On this one particularly day, it was still pretty early, so I decided to go out and grab some breakfast for my sister and I. She wasn’t a morning person, and I knew that the longer I let her sleep the less irritable she’d be later on. As I walked down the steps and towards the street, I was so distracted by the heat radiating off my body that I had forgotten all about him.
I tried to ignore him. I quickened my pace and acted as though I was either oblivious or hard of hearing.
I realized he wasn’t going to let up until I turned around, so I stopped, took a deep breath and mentally prepared myself for the worst. Thankfully I noticed other tourists in the vicinity, people I could call out to for help if he tried to attack me.
I turned my head slightly, so as to not give the wrong idea. The last thing I wanted was for this guy to think I actually felt comfortable being forced to acknowledge him. Without making eye-contact, presuming I knew what he was going to ask, I reached into my shorts to pull out the spare pesos I had lodged in the corner pocket. Just as I succeeded in wheedling out a coin, he reached out and put his thin fingers lightly on my arm as a signal to stop.
He opened his other hand to reveal a small white plastic container. It was awkwardly positioned in his calloused palm, which evidently hadn’t seen a washcloth in months.
“Para ti”, he said.
He unscrewed the lid of the container, revealing a thick white creamy substance. He pointed to the back of my legs, which by then had become so red and blistered I looked like a burn victim. Recognizing that I still didn’t grasp what he was trying to say, he replaced the lid, gently lifted my arm, and placed the container in my open hand. He whispered something to me in Spanish, his voice calm and soothing, and even though I didn’t understand his vernacular, I knew that whatever he said, it had nothing to do with my spare pesos. He then smiled at me, turned around and limped away.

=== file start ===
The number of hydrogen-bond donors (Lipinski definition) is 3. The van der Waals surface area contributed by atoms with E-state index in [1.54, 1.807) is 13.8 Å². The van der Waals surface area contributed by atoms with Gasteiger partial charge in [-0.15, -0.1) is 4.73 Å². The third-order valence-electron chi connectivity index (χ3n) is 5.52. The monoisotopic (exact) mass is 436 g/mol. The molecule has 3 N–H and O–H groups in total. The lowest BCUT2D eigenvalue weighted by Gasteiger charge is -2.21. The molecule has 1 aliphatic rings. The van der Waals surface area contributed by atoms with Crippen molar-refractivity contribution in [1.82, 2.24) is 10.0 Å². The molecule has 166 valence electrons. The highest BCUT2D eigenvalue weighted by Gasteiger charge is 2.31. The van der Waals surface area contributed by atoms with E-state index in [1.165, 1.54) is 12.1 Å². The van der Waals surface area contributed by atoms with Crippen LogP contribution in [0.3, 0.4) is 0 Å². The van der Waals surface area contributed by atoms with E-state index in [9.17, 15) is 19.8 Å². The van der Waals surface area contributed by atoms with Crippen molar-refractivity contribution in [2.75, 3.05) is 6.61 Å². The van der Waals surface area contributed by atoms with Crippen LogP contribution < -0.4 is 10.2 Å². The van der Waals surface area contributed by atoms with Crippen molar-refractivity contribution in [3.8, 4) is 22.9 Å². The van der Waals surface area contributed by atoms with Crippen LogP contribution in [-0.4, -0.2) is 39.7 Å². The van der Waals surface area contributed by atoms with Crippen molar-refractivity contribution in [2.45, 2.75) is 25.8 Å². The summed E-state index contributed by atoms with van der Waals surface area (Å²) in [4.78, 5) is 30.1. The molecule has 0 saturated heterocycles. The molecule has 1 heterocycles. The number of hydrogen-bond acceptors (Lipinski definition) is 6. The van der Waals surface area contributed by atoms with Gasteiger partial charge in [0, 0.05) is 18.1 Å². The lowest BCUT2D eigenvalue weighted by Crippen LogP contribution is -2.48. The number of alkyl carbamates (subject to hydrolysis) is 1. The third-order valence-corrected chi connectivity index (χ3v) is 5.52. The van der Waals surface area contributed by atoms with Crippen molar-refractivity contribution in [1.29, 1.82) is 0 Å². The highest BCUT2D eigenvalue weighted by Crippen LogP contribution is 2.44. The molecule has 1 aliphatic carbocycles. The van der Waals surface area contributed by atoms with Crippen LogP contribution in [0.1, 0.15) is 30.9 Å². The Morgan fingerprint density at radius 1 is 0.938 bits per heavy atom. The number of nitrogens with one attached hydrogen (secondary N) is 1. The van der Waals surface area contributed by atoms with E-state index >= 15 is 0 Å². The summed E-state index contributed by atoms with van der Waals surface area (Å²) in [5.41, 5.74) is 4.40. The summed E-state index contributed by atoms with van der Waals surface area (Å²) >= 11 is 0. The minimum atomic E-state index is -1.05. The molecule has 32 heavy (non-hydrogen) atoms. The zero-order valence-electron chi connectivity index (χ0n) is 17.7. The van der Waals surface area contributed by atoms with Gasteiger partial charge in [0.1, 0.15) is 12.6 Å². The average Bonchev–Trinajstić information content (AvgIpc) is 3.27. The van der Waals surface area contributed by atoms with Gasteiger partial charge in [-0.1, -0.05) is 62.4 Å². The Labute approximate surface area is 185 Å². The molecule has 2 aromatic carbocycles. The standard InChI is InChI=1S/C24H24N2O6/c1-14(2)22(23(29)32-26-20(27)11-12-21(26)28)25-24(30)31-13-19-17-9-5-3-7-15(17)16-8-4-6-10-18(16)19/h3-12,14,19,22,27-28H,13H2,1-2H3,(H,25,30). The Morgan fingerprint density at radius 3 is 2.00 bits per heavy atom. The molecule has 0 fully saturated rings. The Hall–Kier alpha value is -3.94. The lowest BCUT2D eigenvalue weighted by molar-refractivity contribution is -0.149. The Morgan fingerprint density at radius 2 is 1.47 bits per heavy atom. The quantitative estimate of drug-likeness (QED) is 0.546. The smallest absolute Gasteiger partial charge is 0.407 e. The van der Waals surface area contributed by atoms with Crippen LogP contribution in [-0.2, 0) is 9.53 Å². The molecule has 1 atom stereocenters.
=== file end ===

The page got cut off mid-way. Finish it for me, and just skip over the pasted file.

I stood there on the side of the road, frozen stiff and unable to speak. By the time the feeling of numbness had disappeared, so had he.
I spent the rest of my vacation reliving the incident on the street, loitering outside the hotel in the hopes of seeing him again, to offer some sort of monetary repayment or do something to thank him for his compassion and apologize for my unforgivable behavior. When that didn’t happen, I spent the entire month afterward organizing and donating material goods I deemed overly extravagant, determined to live a more altruistic life.
Unfortunately, as we all know, memories fade over time, and just like I discovered three weeks into my New Years Resolution–to hit the gym six days a week and renounce my beloved Doritos and salsa–old habits die hard. But still, it’s funny how a lifetime of perceptions can evaporate in a single moment. How the people you once thought of as burdens to society suddenly become the ones you spend the rest of your life trying to emulate.
Currently the world is suffering from an economic crisis, a recession unlike anything most of us have ever experienced. Some of us live in fear of our financial stability being threatened, whereas others are unable to maintain the standard of living they have become accustomed to over the years. I wish I could say I’m immune to these fears myself, but of course I’m not.
But unlike the man under the palm tree, I was lucky enough to have seen a before. And even luckier to know there is an after.
People ask me why I spend my summers at work, accumulating vacation and overtime while my co-workers enjoy long weekends and camping trips with the family. They wonder why I choose to spend the Christmas Holidays studying Spanish and volunteering in some random Latin American town, instead of staying home with my family, decorating the Christmas tree and gorging on turkey and baked goods.
“Why are you so fascinated with that place?”
I call him the shoeless Mexican.
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Rebecca Cardwell is a Freelance Writer/Editor from Calgary, Alberta who has been studying Spanish and volunteering throughout Mexico and Central America for the past five years. She specializes in travel and humor writing, and her stories have been published in On a Junket Travel, Happy Woman Magazine, Glossy News and Humorpress.com. She is currently working on her first travel novel, entitled “Across Latin America–One Verb Conjugation at a Time”. You can also check out her humor website, at www.justmakingconvo.com